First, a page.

MPD: The Internet of Things (IoT) might better be called the Wireless Internet of Things, as without RF and microwave technology, little could be accomplished. If your company is selling into this market, please provide your perspective on IoT and its prospects for the RF and microwave industry.
IoT represents the third phase of information connectivity, one that will dramatically change the use of wireless technology and significantly expand the wireless market. The first phase connected homes and businesses through wired telephony and the early Internet via dial-up modems. This phase was superseded by the wireless revolution, which resulted in over seven billion mobile devices worldwide connecting nearly four billion people. The next phase will be to connect things with at least 10 times the number of devices as people.
Many of these devices will be designed and manufactured by companies lacking a tradition in RF design. In addition to limited experience and access to technical resources, these companies will be challenged with designing and integrating very small, high-volume, low-cost antennas and sensors. NI AWR software solutions will help them adopt new materials and structures with integrated circuit/EM co-simulation and intuitive design tools.
In addition, the NI AWR software portfolio has recently expanded to include AntSyn™, a unique antenna synthesis product that utilizes genetically-derived EM optimization that takes antenna engineering requirements such as gain, voltage standing wave ratio (VSWR), and physical constraints as input and produces physically realizable antenna designs as outputs.
As an example, AntSyn is proving itself in a related application of ultra-high frequency (UHF) RF identification (RFID) tag antennas. RFID tags need to be inexpensive, efficient, and as robust as possible for the installation environment. Designing and optimizing such antennas by hand is a time-consuming and difficult process, and EM tools are generally not well suited for extensive automated exploration of the search space. Here, genetic algorithms (GAs) combined with EM simulation are very effective at creating antennas for a wide variety of applications and dielectric substrates as specified by the user. This capability enables RFID tags and other related IoT antennas to be optimized for robust antenna/platform integration.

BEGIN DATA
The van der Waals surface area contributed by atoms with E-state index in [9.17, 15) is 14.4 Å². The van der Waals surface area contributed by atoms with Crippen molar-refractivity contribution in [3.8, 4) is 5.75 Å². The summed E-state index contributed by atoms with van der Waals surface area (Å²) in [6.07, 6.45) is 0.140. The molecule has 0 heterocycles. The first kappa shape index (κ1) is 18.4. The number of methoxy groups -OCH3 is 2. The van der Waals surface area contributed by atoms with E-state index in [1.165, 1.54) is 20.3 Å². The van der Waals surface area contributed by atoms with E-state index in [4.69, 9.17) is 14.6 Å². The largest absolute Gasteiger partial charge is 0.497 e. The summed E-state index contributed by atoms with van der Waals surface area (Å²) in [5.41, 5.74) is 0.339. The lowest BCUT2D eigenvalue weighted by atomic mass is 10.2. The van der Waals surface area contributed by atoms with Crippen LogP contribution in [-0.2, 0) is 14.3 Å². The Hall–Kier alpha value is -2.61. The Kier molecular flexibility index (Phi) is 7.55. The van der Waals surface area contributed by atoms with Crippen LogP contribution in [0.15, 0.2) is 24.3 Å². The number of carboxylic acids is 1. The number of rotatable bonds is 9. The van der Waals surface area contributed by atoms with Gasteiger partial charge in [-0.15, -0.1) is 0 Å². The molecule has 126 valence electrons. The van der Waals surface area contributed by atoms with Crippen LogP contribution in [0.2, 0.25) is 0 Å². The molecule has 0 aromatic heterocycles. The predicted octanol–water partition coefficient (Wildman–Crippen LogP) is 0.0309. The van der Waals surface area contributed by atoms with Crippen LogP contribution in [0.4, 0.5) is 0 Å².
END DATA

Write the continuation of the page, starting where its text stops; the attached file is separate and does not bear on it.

To fit their integration platform, IoT devices often need to be electrically small, which leads to narrowband performance, design sensitivity, and difficulty achieving the required antenna performance. These are the antenna design challenges that are well served by the intelligent design space investigation offered by AntSyn.
MPD: In your opinion, what are the RF and microwave technologies to watch in 2017?
Microwave materials and their applications will be an area of interest for 2017 and well beyond. It’s a broad field that includes many future applications, from embedded wireless technology in wearables to superconductors used in the emerging field of quantum computers. Materials with certain desirable electrical characteristics will likely play a more immediate role in communication devices.
For instance, microwave devices based on tunable materials are gaining interest in applications such as frequency-agile filters, matching networks, antenna beam steering, tunable power splitters, phase shifters, and voltage controlled oscillators. Ferroelectric materials are showing promise in applications calling for optimum response time, dielectric loss, and tenability, whereas polymers and liquid crystals are emerging as potential candidates for a number of new applications offering mechanical flexibility, lower weight, and lower tuning voltages.
Adopting new materials will place continued emphasis on EM simulation, material modeling/characterization and the means to incorporate this information into a product development design flow.